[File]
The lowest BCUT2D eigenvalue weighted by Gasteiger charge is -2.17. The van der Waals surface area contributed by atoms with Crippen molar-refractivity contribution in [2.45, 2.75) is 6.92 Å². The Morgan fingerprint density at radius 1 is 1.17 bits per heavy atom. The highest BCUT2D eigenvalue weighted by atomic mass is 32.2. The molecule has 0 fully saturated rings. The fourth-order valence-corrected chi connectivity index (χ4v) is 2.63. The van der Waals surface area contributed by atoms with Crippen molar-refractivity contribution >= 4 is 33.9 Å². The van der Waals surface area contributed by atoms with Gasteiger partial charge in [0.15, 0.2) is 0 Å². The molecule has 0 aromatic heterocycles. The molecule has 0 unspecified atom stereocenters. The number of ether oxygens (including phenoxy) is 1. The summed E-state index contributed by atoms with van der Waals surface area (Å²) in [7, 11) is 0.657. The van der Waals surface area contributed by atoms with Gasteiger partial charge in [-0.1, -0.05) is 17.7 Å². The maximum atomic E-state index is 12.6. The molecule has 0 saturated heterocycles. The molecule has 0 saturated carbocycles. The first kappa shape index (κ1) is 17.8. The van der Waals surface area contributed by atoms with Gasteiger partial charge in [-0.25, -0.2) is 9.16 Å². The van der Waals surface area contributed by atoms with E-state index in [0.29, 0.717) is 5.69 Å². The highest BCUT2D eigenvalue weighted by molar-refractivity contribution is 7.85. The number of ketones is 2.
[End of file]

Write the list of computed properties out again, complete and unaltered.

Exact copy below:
The lowest BCUT2D eigenvalue weighted by Gasteiger charge is -2.17. The van der Waals surface area contributed by atoms with Crippen molar-refractivity contribution in [2.45, 2.75) is 6.92 Å². The Morgan fingerprint density at radius 1 is 1.17 bits per heavy atom. The highest BCUT2D eigenvalue weighted by atomic mass is 32.2. The molecule has 0 fully saturated rings. The fourth-order valence-corrected chi connectivity index (χ4v) is 2.63. The van der Waals surface area contributed by atoms with Crippen molar-refractivity contribution >= 4 is 33.9 Å². The van der Waals surface area contributed by atoms with Gasteiger partial charge in [0.15, 0.2) is 0 Å². The molecule has 0 aromatic heterocycles. The molecule has 0 unspecified atom stereocenters. The number of ether oxygens (including phenoxy) is 1. The summed E-state index contributed by atoms with van der Waals surface area (Å²) in [7, 11) is 0.657. The van der Waals surface area contributed by atoms with Gasteiger partial charge in [-0.1, -0.05) is 17.7 Å². The maximum atomic E-state index is 12.6. The molecule has 0 saturated heterocycles. The molecule has 0 saturated carbocycles. The first kappa shape index (κ1) is 17.8. The van der Waals surface area contributed by atoms with Gasteiger partial charge in [-0.25, -0.2) is 9.16 Å². The van der Waals surface area contributed by atoms with E-state index in [0.29, 0.717) is 5.69 Å². The highest BCUT2D eigenvalue weighted by molar-refractivity contribution is 7.85. The number of ketones is 2.